|All cheer, little fear for this Warrior
Santino Nelson ignores concerns of bullying to cheer for Warriors
Santino Nelson and his mother, Audrey, were well aware he could be subjected to bullying when he expressed an interest in becoming a cheerleader for the Rohnert Park Warriors football and cheer organization.
Conventional wisdom and old traditions say 11-year-old boys should be competing in sports of some sort, not performing cheers with girls. Well, actually, Santino plays organized basketball, but that’s just something he does to pass the time while waiting for the cheer season. Performing has always been a passion for Santino Nelson. It was something his mother noticed long before he told her he wanted to cheer.
“He’s always loved to dance,” Audrey says. “When we were in our old neighborhood (in Santa Rosa), 20 kids would come over, and he’d put on cheer routines and dances in our neighborhood. He’d make outfits and have performances in our garage.”
The Nelsons have since moved to Windsor, but Santino travels to Rohnert Park at least three times a week to practice with the Warriors Pee Wee cheer squad. Santino maintains interests outside cheering.
“I do skiing with grandpa, dad and my brother,” he said. “And when I was little I did soccer for about two or three years.”
Santino’s interest in cheerleading was piqued by his cousin, Hannah Steverson, who is in her fourth year of cheering with the Warriors.
“Sometimes she was bored and asked me to do cheers,” Santino said. “I thought it was boring at first, but it was fun after that. I like the cheers and the moves and how you get to be competitive in spirit.”
Audrey admitted she was quite concerned about her son being ridiculed and bullied because of his decision to cheer. But she said her fears were calmed after lengthy discussions with her son, who said he had fears of being bullied but assured her he could handle it.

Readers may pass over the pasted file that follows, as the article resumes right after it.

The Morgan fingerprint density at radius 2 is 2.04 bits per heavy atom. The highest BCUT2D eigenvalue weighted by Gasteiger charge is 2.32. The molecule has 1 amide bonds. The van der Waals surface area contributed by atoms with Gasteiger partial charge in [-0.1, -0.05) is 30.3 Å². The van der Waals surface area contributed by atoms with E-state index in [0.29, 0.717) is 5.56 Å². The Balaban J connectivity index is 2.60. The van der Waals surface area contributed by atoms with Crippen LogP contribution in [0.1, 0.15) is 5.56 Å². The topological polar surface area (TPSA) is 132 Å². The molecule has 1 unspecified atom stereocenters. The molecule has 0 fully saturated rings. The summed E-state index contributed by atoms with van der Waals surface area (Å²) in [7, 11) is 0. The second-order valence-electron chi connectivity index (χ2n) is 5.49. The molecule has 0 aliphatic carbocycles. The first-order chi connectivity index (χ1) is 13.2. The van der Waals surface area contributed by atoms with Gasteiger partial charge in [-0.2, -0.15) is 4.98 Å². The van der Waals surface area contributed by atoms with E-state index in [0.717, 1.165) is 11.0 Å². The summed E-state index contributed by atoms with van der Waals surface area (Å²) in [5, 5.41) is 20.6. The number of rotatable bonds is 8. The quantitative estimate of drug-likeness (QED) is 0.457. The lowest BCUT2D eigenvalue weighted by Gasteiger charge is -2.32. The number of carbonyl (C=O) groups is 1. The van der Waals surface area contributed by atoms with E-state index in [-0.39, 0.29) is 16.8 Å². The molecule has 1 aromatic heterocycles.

“He’s always been outgoing and always hung around girls, and he’s always been teased for that,” she said. “But you’re always worried about your child, and trouble can come from across the board. But we’re close, our family’s close. And we’ve always told him to be who you are, love yourself and your family loves you. Whoever loves you will love you no matter what. Do what you like and love what you love and cheer.”
The Rohnert Park Warriors Youth Football and Cheer have, according to Audrey, been a perfect fit for Santino.
“They were really supportive, accepting and wanted him to come in,” she said. “Other organizations were not as supportive. But the Warriors people were nice and friendly. It’s been a good experience. They’re really family oriented.”
Audrey is convinced her son’s personality can win over anyone who approaches with negative vibes.
“Most of the time, people think that it’s weird until they get to know him as a person, and then it’s like, ‘Oh, that’s Santino.’”
Traveling from Windsor to Rohnert Park three to four times a week has proved hectic at times, especially considering schoolwork. But the Nelsons have it worked out to where Santino does a little bit of homework in the afternoon before practice and then wakes up at 5:30 or 6 the following morning to finish his homework.
“Sometimes, it’s like I have to pull him out of bed by his ears,” Audrey said.
This is Santino’s first year as a cheerleader, and he helped his squad win first place last weekend at a cheer competition hosted by Rohnert Park Warriors Youth Football and Cheer. The competition also was his first. Any doubts about Santino making the right decision vanished immediately after the competition.
“When he came running up to me smiling after the competition…that puts you back in a place where you just don’t question things,” she said.
Said Santino, “What I like most about cheering is you work hard, you’re part of a group and you’re winning first place.”